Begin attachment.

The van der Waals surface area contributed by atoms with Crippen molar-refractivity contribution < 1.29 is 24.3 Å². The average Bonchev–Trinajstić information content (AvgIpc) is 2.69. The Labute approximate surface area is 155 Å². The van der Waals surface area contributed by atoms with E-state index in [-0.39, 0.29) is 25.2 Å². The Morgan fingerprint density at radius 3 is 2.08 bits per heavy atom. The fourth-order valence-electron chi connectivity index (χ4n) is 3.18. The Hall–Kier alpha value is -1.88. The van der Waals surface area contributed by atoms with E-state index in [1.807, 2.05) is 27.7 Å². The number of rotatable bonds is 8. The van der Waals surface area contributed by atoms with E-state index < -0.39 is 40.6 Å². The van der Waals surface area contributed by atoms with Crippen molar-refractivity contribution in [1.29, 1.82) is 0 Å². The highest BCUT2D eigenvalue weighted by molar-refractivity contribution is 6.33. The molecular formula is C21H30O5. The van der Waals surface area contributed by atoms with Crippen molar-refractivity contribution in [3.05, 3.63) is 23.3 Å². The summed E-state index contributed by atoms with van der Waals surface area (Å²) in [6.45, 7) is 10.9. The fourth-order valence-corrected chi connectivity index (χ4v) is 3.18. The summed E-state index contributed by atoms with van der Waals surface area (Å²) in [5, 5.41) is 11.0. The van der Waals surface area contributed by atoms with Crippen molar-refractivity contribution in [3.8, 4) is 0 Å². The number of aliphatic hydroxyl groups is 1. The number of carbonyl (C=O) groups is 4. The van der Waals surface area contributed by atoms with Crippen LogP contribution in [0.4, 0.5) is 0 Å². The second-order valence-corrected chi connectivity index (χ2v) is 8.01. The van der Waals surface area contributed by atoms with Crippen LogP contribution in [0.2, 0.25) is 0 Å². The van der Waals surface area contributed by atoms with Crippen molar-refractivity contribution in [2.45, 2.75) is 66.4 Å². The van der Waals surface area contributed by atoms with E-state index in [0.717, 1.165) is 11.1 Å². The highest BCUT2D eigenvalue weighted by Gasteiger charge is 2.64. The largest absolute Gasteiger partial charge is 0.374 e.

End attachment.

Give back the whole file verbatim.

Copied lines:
The van der Waals surface area contributed by atoms with Crippen molar-refractivity contribution < 1.29 is 24.3 Å². The average Bonchev–Trinajstić information content (AvgIpc) is 2.69. The Labute approximate surface area is 155 Å². The van der Waals surface area contributed by atoms with E-state index in [-0.39, 0.29) is 25.2 Å². The Morgan fingerprint density at radius 3 is 2.08 bits per heavy atom. The fourth-order valence-electron chi connectivity index (χ4n) is 3.18. The Hall–Kier alpha value is -1.88. The van der Waals surface area contributed by atoms with E-state index in [1.807, 2.05) is 27.7 Å². The number of rotatable bonds is 8. The van der Waals surface area contributed by atoms with E-state index < -0.39 is 40.6 Å². The van der Waals surface area contributed by atoms with Crippen molar-refractivity contribution in [1.29, 1.82) is 0 Å². The highest BCUT2D eigenvalue weighted by molar-refractivity contribution is 6.33. The molecular formula is C21H30O5. The van der Waals surface area contributed by atoms with Crippen molar-refractivity contribution in [3.05, 3.63) is 23.3 Å². The summed E-state index contributed by atoms with van der Waals surface area (Å²) in [6.45, 7) is 10.9. The fourth-order valence-corrected chi connectivity index (χ4v) is 3.18. The summed E-state index contributed by atoms with van der Waals surface area (Å²) in [5, 5.41) is 11.0. The van der Waals surface area contributed by atoms with Crippen molar-refractivity contribution in [3.8, 4) is 0 Å². The number of aliphatic hydroxyl groups is 1. The number of carbonyl (C=O) groups is 4. The van der Waals surface area contributed by atoms with Crippen LogP contribution in [0.4, 0.5) is 0 Å². The second-order valence-corrected chi connectivity index (χ2v) is 8.01. The van der Waals surface area contributed by atoms with Crippen LogP contribution in [0.2, 0.25) is 0 Å². The van der Waals surface area contributed by atoms with Crippen molar-refractivity contribution in [2.45, 2.75) is 66.4 Å². The van der Waals surface area contributed by atoms with E-state index in [0.717, 1.165) is 11.1 Å². The highest BCUT2D eigenvalue weighted by Gasteiger charge is 2.64. The largest absolute Gasteiger partial charge is 0.374 e.